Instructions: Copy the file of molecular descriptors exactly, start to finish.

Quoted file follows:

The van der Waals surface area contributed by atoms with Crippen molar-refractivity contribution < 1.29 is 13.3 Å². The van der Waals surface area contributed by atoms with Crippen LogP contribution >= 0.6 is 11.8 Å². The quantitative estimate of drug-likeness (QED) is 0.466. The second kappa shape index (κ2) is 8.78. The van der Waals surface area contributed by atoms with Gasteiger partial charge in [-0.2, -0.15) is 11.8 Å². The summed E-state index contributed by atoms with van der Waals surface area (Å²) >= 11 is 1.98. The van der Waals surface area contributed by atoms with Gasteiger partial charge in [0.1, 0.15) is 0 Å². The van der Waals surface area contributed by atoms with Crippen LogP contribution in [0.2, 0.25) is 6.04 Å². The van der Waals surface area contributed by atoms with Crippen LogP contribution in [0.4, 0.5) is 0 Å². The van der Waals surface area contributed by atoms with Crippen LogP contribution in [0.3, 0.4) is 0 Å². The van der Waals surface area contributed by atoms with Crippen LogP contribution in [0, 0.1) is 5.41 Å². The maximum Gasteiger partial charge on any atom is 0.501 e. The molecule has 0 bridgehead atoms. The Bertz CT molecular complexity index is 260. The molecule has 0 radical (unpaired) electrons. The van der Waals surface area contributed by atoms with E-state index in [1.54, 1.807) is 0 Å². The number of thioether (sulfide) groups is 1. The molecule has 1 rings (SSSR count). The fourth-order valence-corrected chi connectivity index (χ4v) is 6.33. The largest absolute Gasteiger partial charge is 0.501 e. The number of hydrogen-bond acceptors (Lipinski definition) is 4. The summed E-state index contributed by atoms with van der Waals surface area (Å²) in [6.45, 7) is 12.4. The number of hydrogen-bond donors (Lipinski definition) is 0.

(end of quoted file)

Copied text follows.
The van der Waals surface area contributed by atoms with Crippen molar-refractivity contribution < 1.29 is 13.3 Å². The van der Waals surface area contributed by atoms with Crippen LogP contribution >= 0.6 is 11.8 Å². The quantitative estimate of drug-likeness (QED) is 0.466. The second kappa shape index (κ2) is 8.78. The van der Waals surface area contributed by atoms with Gasteiger partial charge in [-0.2, -0.15) is 11.8 Å². The summed E-state index contributed by atoms with van der Waals surface area (Å²) >= 11 is 1.98. The van der Waals surface area contributed by atoms with Gasteiger partial charge in [0.1, 0.15) is 0 Å². The van der Waals surface area contributed by atoms with Crippen LogP contribution in [0.2, 0.25) is 6.04 Å². The van der Waals surface area contributed by atoms with Crippen LogP contribution in [0.4, 0.5) is 0 Å². The van der Waals surface area contributed by atoms with Crippen LogP contribution in [0.3, 0.4) is 0 Å². The van der Waals surface area contributed by atoms with Crippen LogP contribution in [0, 0.1) is 5.41 Å². The maximum Gasteiger partial charge on any atom is 0.501 e. The molecule has 0 bridgehead atoms. The Bertz CT molecular complexity index is 260. The molecule has 0 radical (unpaired) electrons. The van der Waals surface area contributed by atoms with E-state index in [1.54, 1.807) is 0 Å². The number of thioether (sulfide) groups is 1. The molecule has 1 rings (SSSR count). The fourth-order valence-corrected chi connectivity index (χ4v) is 6.33. The largest absolute Gasteiger partial charge is 0.501 e. The number of hydrogen-bond acceptors (Lipinski definition) is 4. The summed E-state index contributed by atoms with van der Waals surface area (Å²) in [6.45, 7) is 12.4. The number of hydrogen-bond donors (Lipinski definition) is 0.